Not a week goes by that I don’t hear or read about the autonomous truck. A very hot topic of conversation in this industry for the past year or so. Clearly we have moved from the “if” to “when” question in the context of the driverless truck debate. With so much focus and attention on the autonomous driver and truck it’s no wonder that the emergence of Artificial Intelligence in other parts of the industry have gone virtually unnoticed by trucking executives at large. Now, in the defense of anyone not familiar with A.I. applications it is a nascent technology. The commercial application of A.I. is only very recently starting to be understood. In fact, the term Artificial.Intelligence is ambiguous in and of itself, not to mention a bit unsettling.
The more accurate term is Machine learning (M.L.). So what exactly is Machine learning?
According to Arthur Samuel, Machine learning gives “computers the ability to learn without being explicitly programmed.”
M.L. essentially does 4 things:
Machine learning has been around for over 30 years but some major advances have been made recently. The most important change has been a by-product of M.L. called Deep Learning. Deep learning has only been made possible over the past few years due to some new major market forces:
What deep learning does is it enables feature selection and model tuning. As an example, think about an excel spreadsheet. First, you need to decide on the column you would like to work on (feature selection) then you need to decide on the best formula or process to “attack” the data with (model tuning). Deep learning automates this. Google uses deep learning with WaveNet. WaveNet can fully converse with any human in any language, even if the it has never heard that language before. The key here is that WaveNet does not need to have heard the language before. It is a learning application so, like a human, it recognizes the patterns and applies its newly acquired knowledge to speak a new language. However, unlike a human, WaveNet learns a new language in nanoseconds! In a more practical use case, a Japanese insurance company has laid off 30% of its claims staff and is replacing them with an algorithm.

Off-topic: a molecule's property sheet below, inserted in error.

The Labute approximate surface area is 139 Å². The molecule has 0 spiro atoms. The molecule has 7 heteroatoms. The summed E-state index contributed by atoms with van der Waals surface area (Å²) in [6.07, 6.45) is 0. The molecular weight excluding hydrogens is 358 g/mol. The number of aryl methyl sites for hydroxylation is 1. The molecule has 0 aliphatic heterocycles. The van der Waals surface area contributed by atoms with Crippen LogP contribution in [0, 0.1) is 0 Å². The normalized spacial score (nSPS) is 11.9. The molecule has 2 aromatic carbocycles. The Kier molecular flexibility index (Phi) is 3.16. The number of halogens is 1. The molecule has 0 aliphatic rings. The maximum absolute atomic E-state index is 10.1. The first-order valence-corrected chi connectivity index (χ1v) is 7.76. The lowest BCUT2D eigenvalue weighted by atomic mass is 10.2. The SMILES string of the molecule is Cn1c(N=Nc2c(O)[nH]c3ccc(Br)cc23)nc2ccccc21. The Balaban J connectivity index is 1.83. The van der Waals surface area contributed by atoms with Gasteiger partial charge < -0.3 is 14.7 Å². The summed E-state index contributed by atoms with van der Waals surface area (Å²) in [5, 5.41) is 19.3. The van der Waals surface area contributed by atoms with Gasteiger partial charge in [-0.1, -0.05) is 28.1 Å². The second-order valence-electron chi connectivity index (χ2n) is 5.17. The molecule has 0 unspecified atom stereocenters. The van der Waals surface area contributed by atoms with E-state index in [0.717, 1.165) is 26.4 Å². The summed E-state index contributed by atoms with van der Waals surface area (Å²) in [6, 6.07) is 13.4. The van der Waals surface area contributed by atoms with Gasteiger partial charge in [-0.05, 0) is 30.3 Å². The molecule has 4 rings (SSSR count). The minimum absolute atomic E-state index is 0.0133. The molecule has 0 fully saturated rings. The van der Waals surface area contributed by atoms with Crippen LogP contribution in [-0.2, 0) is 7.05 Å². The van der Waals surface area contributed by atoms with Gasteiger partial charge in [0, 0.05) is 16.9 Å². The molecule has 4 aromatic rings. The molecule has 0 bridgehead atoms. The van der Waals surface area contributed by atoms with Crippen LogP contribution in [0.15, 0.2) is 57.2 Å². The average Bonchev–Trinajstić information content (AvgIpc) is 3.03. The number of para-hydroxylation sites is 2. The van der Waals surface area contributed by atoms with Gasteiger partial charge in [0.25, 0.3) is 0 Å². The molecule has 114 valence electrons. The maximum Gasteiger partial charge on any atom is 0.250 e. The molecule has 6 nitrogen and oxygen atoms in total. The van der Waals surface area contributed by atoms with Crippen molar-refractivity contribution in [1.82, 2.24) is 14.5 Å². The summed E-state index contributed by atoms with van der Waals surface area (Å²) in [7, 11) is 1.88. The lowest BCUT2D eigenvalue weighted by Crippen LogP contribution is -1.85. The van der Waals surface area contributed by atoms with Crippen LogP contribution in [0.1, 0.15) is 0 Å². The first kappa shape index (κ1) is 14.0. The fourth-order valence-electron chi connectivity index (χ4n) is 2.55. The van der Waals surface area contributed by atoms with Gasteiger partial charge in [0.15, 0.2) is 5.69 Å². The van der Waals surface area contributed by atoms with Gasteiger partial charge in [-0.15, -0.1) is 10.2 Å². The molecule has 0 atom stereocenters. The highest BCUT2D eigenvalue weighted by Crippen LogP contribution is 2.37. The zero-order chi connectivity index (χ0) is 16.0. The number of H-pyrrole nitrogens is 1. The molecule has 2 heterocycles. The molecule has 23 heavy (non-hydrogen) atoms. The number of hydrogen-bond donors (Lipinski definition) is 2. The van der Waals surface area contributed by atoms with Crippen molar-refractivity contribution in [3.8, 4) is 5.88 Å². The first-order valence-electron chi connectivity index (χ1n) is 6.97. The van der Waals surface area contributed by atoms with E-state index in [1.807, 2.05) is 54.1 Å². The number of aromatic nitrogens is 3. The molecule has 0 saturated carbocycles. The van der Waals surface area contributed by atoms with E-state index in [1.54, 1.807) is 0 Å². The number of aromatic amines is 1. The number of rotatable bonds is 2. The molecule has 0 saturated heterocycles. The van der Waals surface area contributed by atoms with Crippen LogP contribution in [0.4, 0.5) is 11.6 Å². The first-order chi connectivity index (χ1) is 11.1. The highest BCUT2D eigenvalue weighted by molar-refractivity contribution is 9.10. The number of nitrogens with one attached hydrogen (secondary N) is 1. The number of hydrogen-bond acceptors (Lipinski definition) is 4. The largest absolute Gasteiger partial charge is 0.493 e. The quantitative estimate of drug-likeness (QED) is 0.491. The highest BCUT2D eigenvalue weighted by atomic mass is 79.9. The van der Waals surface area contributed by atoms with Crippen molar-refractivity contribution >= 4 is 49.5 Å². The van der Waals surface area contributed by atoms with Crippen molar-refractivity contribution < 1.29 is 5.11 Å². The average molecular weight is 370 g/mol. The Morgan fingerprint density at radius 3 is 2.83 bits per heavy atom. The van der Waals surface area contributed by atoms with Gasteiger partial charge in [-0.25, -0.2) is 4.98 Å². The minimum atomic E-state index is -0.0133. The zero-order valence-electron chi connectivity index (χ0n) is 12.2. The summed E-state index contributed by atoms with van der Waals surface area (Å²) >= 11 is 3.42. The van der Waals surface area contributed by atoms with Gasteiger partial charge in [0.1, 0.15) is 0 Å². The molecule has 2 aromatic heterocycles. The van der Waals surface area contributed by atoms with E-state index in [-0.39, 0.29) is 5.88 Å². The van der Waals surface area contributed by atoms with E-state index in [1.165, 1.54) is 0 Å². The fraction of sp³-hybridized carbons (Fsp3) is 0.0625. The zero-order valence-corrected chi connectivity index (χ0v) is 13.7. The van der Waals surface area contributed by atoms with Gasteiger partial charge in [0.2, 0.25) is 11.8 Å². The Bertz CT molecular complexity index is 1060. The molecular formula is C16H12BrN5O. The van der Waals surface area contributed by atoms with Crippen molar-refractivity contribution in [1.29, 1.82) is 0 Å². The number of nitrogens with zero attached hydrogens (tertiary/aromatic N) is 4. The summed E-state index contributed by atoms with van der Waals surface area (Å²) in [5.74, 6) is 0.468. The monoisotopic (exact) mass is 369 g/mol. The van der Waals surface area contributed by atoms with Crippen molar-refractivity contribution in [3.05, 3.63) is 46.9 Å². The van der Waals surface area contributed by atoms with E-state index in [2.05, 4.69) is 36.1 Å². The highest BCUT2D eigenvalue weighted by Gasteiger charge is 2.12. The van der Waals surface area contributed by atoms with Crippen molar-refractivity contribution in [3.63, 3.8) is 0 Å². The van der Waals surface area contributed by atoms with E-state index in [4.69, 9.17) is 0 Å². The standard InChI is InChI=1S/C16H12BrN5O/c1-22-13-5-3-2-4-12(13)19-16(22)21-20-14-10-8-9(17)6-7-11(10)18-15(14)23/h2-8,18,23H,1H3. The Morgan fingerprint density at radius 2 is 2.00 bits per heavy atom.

So why should you care? The advances in A.I., M.L. and Deep Learning are disrupting and doing a better job on many tasks currently being executed by humans. The challenge in the transportation industry is that a lot of the current technology may not ever offer M.L. based applications due to the nature and age of the products. The good news is that a new wave of companies and products are coming out of tech centres like Silicon Valley that are taking aim at the logistics industry. With trucking companies continuing to look for ways to push up on depressed margins; these new applications cannot show up quickly enough. I mean, what would your margins look like if 30% of the dispatching and/or order entry tasks were executed by algorithms?